~~~{{     :f:short      (-__p-r)_r=p/(1-p)_where_p=portion,_p=<1/2     f:dup f:complement f:/ ;   :f:lo         (-_gp-s)_g=gone f:short f:* ;   :f:hi         (-_gp-l)        f:short f:/ ; ---reveal---   :f:future.lo  (-__ngp-l)_n=now f:lo f:+ ;   :f:future.hi  (-__ngp-h)       f:hi f:+ ;   :f:future     (-__ngp-lh)       #3 [ f:dup f:push f:rot- ] times f:future.lo       #3 &f:pop                  times f:future.hi ; }} ~~~

This problem has been taken from Poundstone's book. In pp.14-18 there is a description of a prediction J. Richard Gott III made regarding the fall of the Berlin wall.

The input items are:

• .1961. *start : floating time when it began
• .1969. now : floating present time
• .0.25 portion : floating portion gone, between 0 and 1

It is crucial that now may be considered a random moment in time line after start. This is a special case of the Copernican principle.

1961 is when the wall was built. 1969 is the time in which Gott visited the wall. He considers this point to be a random time in the period of existence of the wall. 0.5 is the confidence level; the prediction is made so that there is a 50% chance that the end of the wall will fall within the time interval to be produced below.

~~~r 'Berlin_wall_1/2 s:put nl #1969 n:to-f (now)       f:dup #1961 n:to-f  (now_now_start)   f:-         (now_gone)   .1. .4. f:/         (now_gone_portion)   f:future . nl nl ~~~


f 1971.666667 1993.000000

meaning that there is a 50% chance that the wall will fall sometime between 1972 and 1993.

"His 1967 prediction was that there was a 50 percent chance that the wall would stand at least 2.67 years after his visit but no more than 24 years." (p.16)

To recalculate with a confidence level of 95% as in p.19 of the book,

~~~r 'Berlin_wall_95% s:put nl #1969 n:to-f (now)       f:dup #1961 n:to-f (now_now_start)   f:-          (now_gone)  .0.025             (now_gone_portion)   f:future . nl nl ~~~

which gives

f 1969.205128 2281.000000

or between 1969 and 2281; reasonable but uninteresting.

Now try the relationship duration between Diana and Charles that comes as the first example in the book, p.3.

~~~r 'Di_&_Charles s:put nl .1993 f:dup          (now_now) .1981 .7 .12 f:/ f:+ (now_now_start)     f:- (now_gone) .0.1                 (now_gone_portion) f:future.lo . nl nl ~~~


f 1994.268519

or after 1994. future.hi is irrelevant, considering the couple's life span. Note that the value of Gone is set to 0.1 rather than 0.05, even though the level of confidence is stated to be 90%.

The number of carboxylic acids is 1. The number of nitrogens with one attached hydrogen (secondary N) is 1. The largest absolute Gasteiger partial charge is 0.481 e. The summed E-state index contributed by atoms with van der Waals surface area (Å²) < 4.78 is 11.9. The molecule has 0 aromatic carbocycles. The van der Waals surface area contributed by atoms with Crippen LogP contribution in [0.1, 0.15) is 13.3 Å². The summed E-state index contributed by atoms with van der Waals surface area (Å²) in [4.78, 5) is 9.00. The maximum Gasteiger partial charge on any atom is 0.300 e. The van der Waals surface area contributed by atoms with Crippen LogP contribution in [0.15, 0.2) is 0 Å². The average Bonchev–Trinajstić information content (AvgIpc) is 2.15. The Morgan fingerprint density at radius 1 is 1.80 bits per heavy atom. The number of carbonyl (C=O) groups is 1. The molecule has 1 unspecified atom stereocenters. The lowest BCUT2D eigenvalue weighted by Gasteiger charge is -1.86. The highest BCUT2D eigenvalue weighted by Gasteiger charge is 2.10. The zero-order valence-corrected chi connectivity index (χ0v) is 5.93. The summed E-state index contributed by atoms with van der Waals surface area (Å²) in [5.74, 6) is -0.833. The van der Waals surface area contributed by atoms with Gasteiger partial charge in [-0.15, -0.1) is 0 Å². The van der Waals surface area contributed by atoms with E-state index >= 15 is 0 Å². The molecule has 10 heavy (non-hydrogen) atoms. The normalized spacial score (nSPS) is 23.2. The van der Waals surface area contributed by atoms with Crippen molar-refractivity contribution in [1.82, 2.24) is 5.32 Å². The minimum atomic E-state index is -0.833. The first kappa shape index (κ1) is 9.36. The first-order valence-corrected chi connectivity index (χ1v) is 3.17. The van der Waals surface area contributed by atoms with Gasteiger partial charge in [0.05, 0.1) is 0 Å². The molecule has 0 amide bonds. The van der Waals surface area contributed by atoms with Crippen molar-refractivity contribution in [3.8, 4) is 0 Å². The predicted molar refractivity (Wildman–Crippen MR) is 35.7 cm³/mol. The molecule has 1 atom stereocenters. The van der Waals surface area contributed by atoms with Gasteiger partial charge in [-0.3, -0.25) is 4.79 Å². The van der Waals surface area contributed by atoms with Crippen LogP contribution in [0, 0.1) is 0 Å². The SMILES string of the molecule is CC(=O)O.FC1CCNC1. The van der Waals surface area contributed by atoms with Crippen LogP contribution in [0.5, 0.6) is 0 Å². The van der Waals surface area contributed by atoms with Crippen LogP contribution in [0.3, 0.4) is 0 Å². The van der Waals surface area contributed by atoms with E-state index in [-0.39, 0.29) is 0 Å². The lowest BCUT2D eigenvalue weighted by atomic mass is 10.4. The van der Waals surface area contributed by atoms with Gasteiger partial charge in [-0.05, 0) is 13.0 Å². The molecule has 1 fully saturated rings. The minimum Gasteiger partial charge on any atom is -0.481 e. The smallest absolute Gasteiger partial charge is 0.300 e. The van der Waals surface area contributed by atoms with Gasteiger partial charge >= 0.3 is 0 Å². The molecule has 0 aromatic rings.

Regarding this result the book says

"Gott's formula predicted a 90 percent chance that the royal marriage would end in as little as 1.3 more years."

which is misleading: if a 90% confidence level is assumed the split will not take place at least until 1.3 years from "now."

"The split was formalized on August 28, 1996."

Poundstone book p.82.

• 1934-09 The Third Reich proclaimed.
• 20 months before, Hitler rised into power.
• 95% confidence.

~~~r '3rd_Reich s:put nl .1934 .9 .12 f:/ f:+ f:dup f:dup (now_now_now) .20 .12 f:/ f:-                  (now_now_start)     f:- (now_gone) .0.05 .2. f:/                    (now_gone_portion) f:future . nl nl ~~~

f 1934.792735 1999.750000

"A Copernican would have predicted the Nazi state to survive somewhere between another two weeks and another sixty-five years (at 95 percent conficence). The Third Reich lasted another eleven years."

Dates are in YYMMDD.

190726 Brasilia Time (BRT)     Project proposal from a software company FS to      a chemical company UL, both in Brazil, upon a request from UL. 190815 Received a message from FS that UL has     not yet made a decision.     19 days have passed since the proposal.

~~~r 'UL_BR s:put nl .0. .19. .0.2 (now_gone_portion} f:future . nl nl ~~~

f 4.750000 76.000000

So there is an 80% chance that UL will not give its decision within 5 days.

190822 No notice yet, as predicted.

Since 76 days are about 2.5 months, the chance that a notification will arrive by the end of November is 80%.

191112 Project cancelled due to a change in market prices.

This is also as predicted.

190722 HE, a Japanese company, asked me to comment on     its employee's work, so they can make a decision on her. 190724 HE sent me related data. 190730 I turned in my report to HE. 190801 HE asked me to wait for their decision. 190816 Today.

~~~r 'HE_on_an_employee s:put nl .16. f:dup (now_now)   .-1. (now_now_start) f:-        (now_gone)  .0.2 (now_gone_portion) f:future . nl nl ~~~

f 20.250000

So there is an 80% chance that HE will not send me their decision before 190820.

190822 Received HE's decision on its employe.

This is as predicted.

~~~r 'War_JP s:put nl .2019. f:dup .1945. (now_now_start) f:- (now_gone) #2 [ f:dup-pair f:push f:push ] times (fa:gone_now_gone_now) .0.05            (now_gone_portion) f:future.lo f:pop f:pop .0.1 (now_gone_portion) f:future.lo f:pop f:pop .0.2 (now_gone_portion) f:future . nl ~~~

f 2022.894737 2027.222222 2037.500000 2315.000000

There are 90, 80, and 70% chances that Japan will not go into a war until 2023, 2027, and 2038, respectively.